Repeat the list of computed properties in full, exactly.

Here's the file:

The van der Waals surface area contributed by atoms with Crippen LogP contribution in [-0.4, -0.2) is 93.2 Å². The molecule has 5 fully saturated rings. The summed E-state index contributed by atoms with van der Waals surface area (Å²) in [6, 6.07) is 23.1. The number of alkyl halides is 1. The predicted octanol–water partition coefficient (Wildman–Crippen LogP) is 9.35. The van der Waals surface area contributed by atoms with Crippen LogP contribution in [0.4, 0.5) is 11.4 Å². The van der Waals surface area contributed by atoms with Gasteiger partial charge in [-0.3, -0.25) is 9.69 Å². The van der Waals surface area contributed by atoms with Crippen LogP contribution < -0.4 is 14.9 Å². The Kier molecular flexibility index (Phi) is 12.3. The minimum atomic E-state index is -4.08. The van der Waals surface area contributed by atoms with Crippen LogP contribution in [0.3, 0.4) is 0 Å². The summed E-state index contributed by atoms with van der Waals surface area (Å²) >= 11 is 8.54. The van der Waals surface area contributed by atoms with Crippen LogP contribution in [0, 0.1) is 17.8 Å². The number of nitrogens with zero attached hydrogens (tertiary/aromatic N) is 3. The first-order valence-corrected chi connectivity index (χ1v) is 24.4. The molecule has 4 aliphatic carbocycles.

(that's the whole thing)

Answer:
The van der Waals surface area contributed by atoms with Crippen LogP contribution in [-0.4, -0.2) is 93.2 Å². The molecule has 5 fully saturated rings. The summed E-state index contributed by atoms with van der Waals surface area (Å²) in [6, 6.07) is 23.1. The number of alkyl halides is 1. The predicted octanol–water partition coefficient (Wildman–Crippen LogP) is 9.35. The van der Waals surface area contributed by atoms with Crippen LogP contribution in [0.4, 0.5) is 11.4 Å². The van der Waals surface area contributed by atoms with Gasteiger partial charge in [-0.3, -0.25) is 9.69 Å². The van der Waals surface area contributed by atoms with Crippen LogP contribution < -0.4 is 14.9 Å². The Kier molecular flexibility index (Phi) is 12.3. The minimum atomic E-state index is -4.08. The van der Waals surface area contributed by atoms with Crippen LogP contribution in [0.3, 0.4) is 0 Å². The summed E-state index contributed by atoms with van der Waals surface area (Å²) >= 11 is 8.54. The van der Waals surface area contributed by atoms with Crippen LogP contribution in [0, 0.1) is 17.8 Å². The number of nitrogens with zero attached hydrogens (tertiary/aromatic N) is 3. The first-order valence-corrected chi connectivity index (χ1v) is 24.4. The molecule has 4 aliphatic carbocycles.